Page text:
Dale Patrick DEACON
DAO Project Facilitator, Technologist, Writer & Memetic Strategist
Dale Patrick Deacon, born in Johannesburg, South Africa, is a technologist (the study of innovation) and memetic (the study of ideas and ideology) analyst, specializing in the subject of technological change management. His works generally cover what he calls the "intersection of technological innovation with the personal and societal coping-mechanisms deployed within fluid environments".
He has been influential in the fields of information technology, marketing and multimedia.
Born and raised in the 80s and 90s, during the political and social revolution of South Africa, Deacon was raised by, civil engineer, Shaun Deacon and pioneering female business woman Patricia "Tish" Deacon. His brother is artist, musician, and producer, Ryan Deacon.
Career & Experience
After graduating from the University of Johannesburg (RAU), Deacon began his career as an independent consultant in the field of business analysis with the consulting firm, Stuart King and Associates. After several years assisting governmental parastatals digitize their infrstructal monitoring and reporting systems, he spent a brief period consulting for financial industry giants Hollard Insurance and Standard Bank. He then went on to become the youngest project manager at the burgeoning digital agency, League Digital.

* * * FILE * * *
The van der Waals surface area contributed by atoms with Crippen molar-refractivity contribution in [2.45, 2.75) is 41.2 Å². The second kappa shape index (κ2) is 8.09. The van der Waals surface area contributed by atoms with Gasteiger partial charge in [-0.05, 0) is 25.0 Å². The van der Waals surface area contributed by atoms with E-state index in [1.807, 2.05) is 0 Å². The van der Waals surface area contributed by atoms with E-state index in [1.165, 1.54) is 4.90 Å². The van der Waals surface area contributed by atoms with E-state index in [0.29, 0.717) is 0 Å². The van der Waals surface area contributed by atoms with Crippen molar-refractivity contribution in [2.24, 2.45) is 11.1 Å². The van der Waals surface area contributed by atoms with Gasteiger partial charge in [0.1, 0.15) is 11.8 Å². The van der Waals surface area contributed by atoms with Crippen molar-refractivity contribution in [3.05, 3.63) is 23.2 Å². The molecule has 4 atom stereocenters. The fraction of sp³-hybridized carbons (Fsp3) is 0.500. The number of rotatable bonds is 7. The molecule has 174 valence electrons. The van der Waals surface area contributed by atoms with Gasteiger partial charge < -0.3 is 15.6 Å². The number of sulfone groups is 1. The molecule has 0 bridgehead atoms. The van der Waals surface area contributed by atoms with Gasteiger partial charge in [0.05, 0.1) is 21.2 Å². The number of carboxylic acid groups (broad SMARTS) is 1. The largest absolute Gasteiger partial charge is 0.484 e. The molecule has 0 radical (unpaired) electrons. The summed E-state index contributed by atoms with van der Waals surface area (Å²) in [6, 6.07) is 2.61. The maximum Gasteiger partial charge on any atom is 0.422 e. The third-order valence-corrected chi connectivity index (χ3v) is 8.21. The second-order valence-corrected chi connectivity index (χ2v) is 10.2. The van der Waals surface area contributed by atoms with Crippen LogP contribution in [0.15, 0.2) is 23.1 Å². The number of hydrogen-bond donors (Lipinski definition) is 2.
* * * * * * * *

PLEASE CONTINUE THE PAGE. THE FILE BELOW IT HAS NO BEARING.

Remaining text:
Throughout the years, he has represented and consulted a number of local and international corporate entities in both the public and private sectors, notably to a number of financial institutions in Africa's economic hub of Sandton, Johannesburg.
Deacon writes and speaks on the intersection between technological flux and the interpersonal and intrapersonal memetics (The study of beliefs, thoughts, attitudes and value systems). An element of his work focusses on the impact of rapidly advancing technological progress and our psychological adaption to these advancements. This field of study has inextricable links with strategic decision-making within governance structures.
The more widespread and ubiquitous that information technology becomes, the more apparent its effect on the human psyche becomes. Accommodating for this shift before the fact drastically improves the probability of gleaning an economic or informational advantage over one's competition.
The Kreative Revolution